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This week is the second time this year the city has dug for lost victims of the 1921 Tulsa Race Massacre and the first time they’ve found something.
A search for victims of the 1921 Tulsa Race Massacre uncovered 10 coffins buried together on Wednesday, marking a potential breakthrough in the long quest to find the missing bodies of Black people killed by a violent white mob. Although experts are not yet sure if the remains belong to victims of the massacre, state archaeologist Kary Stackelbeck said they "feel a high degree of confidence that this is one of those areas we have been looking for."
On Tuesday, the team announced they had found human remains at the site.
This is the second time this year that Tulsa has dug for victims and the first time the city has uncovered coffins. The process for identifying the remains at the city-owned Oaklawn Cemetery will involve forensic analysis followed by comparisons with funeral home records and death certificates.
In 2018, Tulsa Mayor G.T. Bynum announced that the city would begin looking for the remains of victims believed to have been buried in unmarked graves and budgeted $100,000 to fund the search. In October of last year, researchers used radar to inspect for underground anomalies at sites of interest, potentially indicating mass graves. The excavation process began in July of this year, with Bynum saying that the “only way to move forward” and achieve reconciliation would be through “seeking the truth honestly.”
“As we open this investigation 99 years later, there are both unknowns and truths to uncover,” he said. “But we are committed to exploring what happened in 1921 through a collective and transparent process—filling gaps in our city’s history, and providing healing and justice to our community."
On Wednesday, Bynum noted that work must be done to identify who was buried at the unmarked site at the cemetery. "We still have a lot of work to do to identify the nature of that mass grave and identify who is in it, but what we do know, as of today, is that there is a mass grave in Oaklawn Cemetery where we have no record of anyone being buried," he said.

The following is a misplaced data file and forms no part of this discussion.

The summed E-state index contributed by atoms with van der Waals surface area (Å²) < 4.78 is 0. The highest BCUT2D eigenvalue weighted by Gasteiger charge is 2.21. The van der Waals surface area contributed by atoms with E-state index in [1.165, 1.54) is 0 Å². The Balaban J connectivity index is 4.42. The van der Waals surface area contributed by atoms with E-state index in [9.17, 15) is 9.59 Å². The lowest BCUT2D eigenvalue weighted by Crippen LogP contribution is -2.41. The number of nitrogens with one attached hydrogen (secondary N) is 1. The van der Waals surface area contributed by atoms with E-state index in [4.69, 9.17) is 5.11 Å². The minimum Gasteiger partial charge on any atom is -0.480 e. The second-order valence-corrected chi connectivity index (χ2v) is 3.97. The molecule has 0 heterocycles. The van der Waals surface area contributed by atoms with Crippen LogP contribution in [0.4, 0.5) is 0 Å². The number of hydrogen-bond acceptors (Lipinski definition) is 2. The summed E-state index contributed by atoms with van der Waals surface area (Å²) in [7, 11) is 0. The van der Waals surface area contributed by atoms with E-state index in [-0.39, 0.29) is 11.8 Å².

The Tulsa Race Massacre occurred on May 31 and June 1, 1921 at the site of “Black Wall Street,” the nickname for the Greenwood District, an affluent Black business and residential area. The day before the massacre began, a Black teenager, Dick Rowland, was accused of assaulting a white woman during an elevator ride (a state report noted it is likely Rowland tripped and accidentally grabbed the woman). After armed Black Tulsans sought to protect Rowland from lynching after his arrest, protests broke out in front of the city’s courthouse and white rioters began looting the Greenwood District. They eventually burned 35 city blocks and rampaged through homes, shooting people and stealing belongings. Thirty-six people were confirmed dead, although historians believe as many as 300 people were killed.
Nearly a century later, the massacre is still one of the deadliest acts of racial violence in U.S. history. No white people were arrested and for decades the episode was neglected as part of Tulsa’s history.